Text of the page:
On the first Saturday of every month, Mark will write about a topic of interest to Packers fans and the organization, and then answer five fan questions. Fans are encouraged to email Mark with their name and hometown at: *MurphyTakes5@packers.com.*
Since our season ended with the overtime loss to the Cardinals in Arizona, I've heard from many of our fans. The comments on the season have been extremely varied, running the gamut from people saying that the season was a failure, that I've accepted mediocrity and that Ted Thompson, Mike McCarthy and I should be fired, to others commenting that they have never been more proud of our team for fighting through adversity and playing our best football in the playoffs.
I appreciate the input I receive from fans, and know that their passion for the team is sincere. In my position, though, I think it is important to make a big-picture, dispassionate evaluation of the season. There were several aspects of the season that were disappointing. We failed to win the division for the first time in five years, and lost to all three division opponents at home. Also, after a 6-0 start, we ended the regular season winning only four of the remaining games. On the other hand, we made the playoffs for the seventh consecutive year (only the Packers and Patriots have done that and it is a franchise record) and overcame adversity with injuries to key players throughout the season. We won a road playoff game against a hot Redskins team, and lost a heartbreaker in overtime to a strong Cardinals team.
As I look to the future, I feel very confident that we can continue to compete for a Super Bowl championship. Yes, we haven't won a Super Bowl since 2010, but it is very hard to win games in the NFL, let alone to win Super Bowls. We have given ourselves a chance in each of the past seven years. We have great leadership and stability with Ted Thompson and Mike McCarthy. We continue to have a solid core of players, led by arguably the best quarterback in the league, Aaron Rodgers. As an organization, we are sound financially, and can provide the team with all the resources it needs to be successful. So, while the ending to the season was disappointing, and we didn't achieve our ultimate goal, the season was not a failure, and we have much to build on for the future.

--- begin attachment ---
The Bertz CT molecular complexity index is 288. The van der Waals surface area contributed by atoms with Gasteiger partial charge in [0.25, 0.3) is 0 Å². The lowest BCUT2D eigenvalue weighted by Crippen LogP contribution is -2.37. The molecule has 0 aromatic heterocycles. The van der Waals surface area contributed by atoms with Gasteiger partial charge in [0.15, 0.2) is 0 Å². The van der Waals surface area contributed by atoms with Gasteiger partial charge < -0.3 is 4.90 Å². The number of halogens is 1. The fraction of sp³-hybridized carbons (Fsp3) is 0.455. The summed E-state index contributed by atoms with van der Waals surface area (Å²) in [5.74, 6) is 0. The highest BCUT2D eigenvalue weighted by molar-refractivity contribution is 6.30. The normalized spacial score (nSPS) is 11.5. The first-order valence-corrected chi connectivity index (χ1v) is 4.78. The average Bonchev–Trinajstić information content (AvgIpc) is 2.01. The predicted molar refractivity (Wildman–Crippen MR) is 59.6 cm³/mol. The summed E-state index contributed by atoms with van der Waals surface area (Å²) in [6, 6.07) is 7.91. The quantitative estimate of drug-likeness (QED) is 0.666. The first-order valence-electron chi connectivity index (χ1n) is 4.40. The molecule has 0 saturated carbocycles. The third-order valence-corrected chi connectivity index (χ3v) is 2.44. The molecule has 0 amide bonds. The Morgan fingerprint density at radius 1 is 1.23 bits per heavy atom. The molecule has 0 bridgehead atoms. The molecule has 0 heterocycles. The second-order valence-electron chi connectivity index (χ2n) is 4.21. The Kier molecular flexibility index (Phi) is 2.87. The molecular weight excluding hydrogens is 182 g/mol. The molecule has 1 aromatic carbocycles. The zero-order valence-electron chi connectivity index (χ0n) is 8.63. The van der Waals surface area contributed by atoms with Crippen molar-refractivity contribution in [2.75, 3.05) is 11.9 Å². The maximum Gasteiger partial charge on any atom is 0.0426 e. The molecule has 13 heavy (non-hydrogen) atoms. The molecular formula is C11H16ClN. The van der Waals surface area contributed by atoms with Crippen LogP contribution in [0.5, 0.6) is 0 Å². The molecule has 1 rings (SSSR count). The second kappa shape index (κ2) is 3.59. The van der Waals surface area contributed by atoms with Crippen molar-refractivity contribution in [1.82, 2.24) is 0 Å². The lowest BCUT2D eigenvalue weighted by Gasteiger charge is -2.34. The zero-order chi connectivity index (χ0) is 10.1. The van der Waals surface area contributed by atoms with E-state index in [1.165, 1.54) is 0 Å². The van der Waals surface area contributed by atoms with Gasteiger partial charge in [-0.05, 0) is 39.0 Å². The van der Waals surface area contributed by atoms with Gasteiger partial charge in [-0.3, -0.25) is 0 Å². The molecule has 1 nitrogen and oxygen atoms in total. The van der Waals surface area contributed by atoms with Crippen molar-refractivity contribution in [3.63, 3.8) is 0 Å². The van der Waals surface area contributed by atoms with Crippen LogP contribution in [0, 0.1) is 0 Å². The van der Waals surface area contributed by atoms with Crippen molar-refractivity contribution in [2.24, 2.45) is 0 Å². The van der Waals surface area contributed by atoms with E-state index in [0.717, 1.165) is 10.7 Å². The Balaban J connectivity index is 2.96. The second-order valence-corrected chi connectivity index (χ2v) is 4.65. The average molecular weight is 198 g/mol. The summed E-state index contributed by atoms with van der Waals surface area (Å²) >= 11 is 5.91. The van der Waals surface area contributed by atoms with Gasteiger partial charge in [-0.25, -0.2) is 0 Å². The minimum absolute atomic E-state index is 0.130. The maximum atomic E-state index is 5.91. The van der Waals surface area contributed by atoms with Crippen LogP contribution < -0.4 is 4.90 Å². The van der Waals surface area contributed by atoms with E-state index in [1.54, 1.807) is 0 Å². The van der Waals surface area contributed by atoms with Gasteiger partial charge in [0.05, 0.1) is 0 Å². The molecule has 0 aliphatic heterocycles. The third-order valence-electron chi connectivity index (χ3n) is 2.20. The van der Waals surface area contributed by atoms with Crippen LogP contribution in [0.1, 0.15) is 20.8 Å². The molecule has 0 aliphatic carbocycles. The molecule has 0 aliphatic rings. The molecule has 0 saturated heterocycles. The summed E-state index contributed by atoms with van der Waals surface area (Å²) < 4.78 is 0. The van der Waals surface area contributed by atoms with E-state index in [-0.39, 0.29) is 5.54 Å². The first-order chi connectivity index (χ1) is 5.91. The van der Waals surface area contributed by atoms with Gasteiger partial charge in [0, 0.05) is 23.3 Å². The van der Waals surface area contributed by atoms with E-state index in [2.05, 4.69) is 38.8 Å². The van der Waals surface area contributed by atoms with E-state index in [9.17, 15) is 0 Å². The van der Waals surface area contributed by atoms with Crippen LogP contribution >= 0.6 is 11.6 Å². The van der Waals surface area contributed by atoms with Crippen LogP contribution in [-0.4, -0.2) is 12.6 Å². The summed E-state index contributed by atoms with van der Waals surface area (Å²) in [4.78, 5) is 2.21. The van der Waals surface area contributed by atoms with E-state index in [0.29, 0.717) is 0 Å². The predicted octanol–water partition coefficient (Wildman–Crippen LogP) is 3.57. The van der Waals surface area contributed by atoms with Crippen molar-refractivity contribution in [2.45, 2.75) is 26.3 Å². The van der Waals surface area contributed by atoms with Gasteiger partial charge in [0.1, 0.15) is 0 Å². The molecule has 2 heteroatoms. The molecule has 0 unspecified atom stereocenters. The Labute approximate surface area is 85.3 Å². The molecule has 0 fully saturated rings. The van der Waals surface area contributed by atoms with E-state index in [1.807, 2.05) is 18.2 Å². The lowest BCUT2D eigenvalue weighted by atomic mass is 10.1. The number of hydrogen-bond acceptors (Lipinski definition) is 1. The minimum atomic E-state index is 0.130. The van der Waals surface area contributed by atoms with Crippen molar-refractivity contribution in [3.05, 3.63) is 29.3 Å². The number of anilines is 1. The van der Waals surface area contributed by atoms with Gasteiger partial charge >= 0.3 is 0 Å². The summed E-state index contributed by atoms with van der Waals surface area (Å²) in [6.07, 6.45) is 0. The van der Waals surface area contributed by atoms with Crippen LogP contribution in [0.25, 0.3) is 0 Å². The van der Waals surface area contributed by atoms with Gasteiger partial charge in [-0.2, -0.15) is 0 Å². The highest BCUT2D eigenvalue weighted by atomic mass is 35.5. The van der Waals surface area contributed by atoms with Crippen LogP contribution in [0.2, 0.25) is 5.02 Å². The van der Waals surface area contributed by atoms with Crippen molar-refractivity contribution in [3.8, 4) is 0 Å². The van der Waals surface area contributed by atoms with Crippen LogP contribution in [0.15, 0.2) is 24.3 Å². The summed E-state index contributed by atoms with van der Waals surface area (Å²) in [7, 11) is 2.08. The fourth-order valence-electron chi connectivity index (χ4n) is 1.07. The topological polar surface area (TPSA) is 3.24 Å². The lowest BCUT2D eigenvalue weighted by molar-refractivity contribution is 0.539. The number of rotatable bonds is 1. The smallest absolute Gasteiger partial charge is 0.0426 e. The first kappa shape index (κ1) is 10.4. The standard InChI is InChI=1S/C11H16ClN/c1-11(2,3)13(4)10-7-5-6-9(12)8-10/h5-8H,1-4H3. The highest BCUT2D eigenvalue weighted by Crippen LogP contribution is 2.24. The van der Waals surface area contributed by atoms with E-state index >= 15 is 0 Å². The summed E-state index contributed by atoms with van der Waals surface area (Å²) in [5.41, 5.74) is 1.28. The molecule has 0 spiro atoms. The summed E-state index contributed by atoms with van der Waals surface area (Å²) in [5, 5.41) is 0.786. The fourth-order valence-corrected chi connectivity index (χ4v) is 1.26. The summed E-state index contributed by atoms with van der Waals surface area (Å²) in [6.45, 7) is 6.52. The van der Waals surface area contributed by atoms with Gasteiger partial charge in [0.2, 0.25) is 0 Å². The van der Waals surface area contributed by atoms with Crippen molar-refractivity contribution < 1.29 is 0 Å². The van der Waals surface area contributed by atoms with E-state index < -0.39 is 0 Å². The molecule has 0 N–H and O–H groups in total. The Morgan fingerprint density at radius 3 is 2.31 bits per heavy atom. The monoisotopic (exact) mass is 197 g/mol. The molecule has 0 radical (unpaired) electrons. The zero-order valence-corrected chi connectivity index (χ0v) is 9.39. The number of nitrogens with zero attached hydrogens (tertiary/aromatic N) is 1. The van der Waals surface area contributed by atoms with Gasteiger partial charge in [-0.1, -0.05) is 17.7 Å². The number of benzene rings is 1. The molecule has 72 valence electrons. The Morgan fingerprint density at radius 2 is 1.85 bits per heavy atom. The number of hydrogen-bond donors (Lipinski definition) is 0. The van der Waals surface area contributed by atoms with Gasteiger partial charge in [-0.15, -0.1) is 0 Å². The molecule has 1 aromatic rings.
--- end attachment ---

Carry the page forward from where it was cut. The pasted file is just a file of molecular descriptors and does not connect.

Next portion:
Now, on to your questions:
Wally from Wabeno, WI
I don't think it is fair to the defense that quarterbacks can throw the ball away when they are about to be sacked. Do you think the NFL will change this rule?
Given the focus on player safety, Wally, I think it is very unlikely that the intentional grounding rule will be changed. Actually, quarterbacks can only throw the ball away without penalty when they are outside of the pocket (and the ball must go past the line of scrimmage). Quarterbacks have never been more important in the NFL, and it is important to keep them healthy.
Charles from San Francisco, CA
I see that the NFL recently extended its contract for Thursday night football. Is this good for the game? We now have games on Sunday, Monday and Thursday nights.